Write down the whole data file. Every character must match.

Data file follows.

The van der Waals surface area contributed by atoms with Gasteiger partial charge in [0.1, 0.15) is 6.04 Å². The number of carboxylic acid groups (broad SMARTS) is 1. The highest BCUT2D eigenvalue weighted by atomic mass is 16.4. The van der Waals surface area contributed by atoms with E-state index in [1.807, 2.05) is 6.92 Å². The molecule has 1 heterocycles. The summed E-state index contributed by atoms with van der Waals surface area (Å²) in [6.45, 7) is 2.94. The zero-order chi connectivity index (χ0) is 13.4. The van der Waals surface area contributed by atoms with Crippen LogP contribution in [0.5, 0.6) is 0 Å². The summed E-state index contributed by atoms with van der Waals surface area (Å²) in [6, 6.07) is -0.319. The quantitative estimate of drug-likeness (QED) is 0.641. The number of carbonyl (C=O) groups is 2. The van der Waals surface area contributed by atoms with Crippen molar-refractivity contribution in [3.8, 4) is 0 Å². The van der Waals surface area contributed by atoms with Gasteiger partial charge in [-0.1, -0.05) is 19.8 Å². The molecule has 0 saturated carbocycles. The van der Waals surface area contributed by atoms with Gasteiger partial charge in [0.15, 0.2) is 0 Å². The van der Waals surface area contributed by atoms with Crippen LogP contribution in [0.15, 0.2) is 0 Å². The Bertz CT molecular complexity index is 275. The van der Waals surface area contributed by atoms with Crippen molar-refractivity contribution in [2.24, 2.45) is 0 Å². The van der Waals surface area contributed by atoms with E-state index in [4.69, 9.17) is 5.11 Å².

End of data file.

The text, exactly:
The van der Waals surface area contributed by atoms with Gasteiger partial charge in [0.1, 0.15) is 6.04 Å². The number of carboxylic acid groups (broad SMARTS) is 1. The highest BCUT2D eigenvalue weighted by atomic mass is 16.4. The van der Waals surface area contributed by atoms with E-state index in [1.807, 2.05) is 6.92 Å². The molecule has 1 heterocycles. The summed E-state index contributed by atoms with van der Waals surface area (Å²) in [6.45, 7) is 2.94. The zero-order chi connectivity index (χ0) is 13.4. The van der Waals surface area contributed by atoms with Crippen LogP contribution in [0.5, 0.6) is 0 Å². The summed E-state index contributed by atoms with van der Waals surface area (Å²) in [6, 6.07) is -0.319. The quantitative estimate of drug-likeness (QED) is 0.641. The number of carbonyl (C=O) groups is 2. The van der Waals surface area contributed by atoms with Crippen molar-refractivity contribution in [3.8, 4) is 0 Å². The van der Waals surface area contributed by atoms with Gasteiger partial charge in [-0.1, -0.05) is 19.8 Å². The molecule has 0 saturated carbocycles. The van der Waals surface area contributed by atoms with Gasteiger partial charge in [0.15, 0.2) is 0 Å². The van der Waals surface area contributed by atoms with Crippen LogP contribution in [0.15, 0.2) is 0 Å². The Bertz CT molecular complexity index is 275. The van der Waals surface area contributed by atoms with Crippen molar-refractivity contribution in [2.24, 2.45) is 0 Å². The van der Waals surface area contributed by atoms with E-state index in [4.69, 9.17) is 5.11 Å².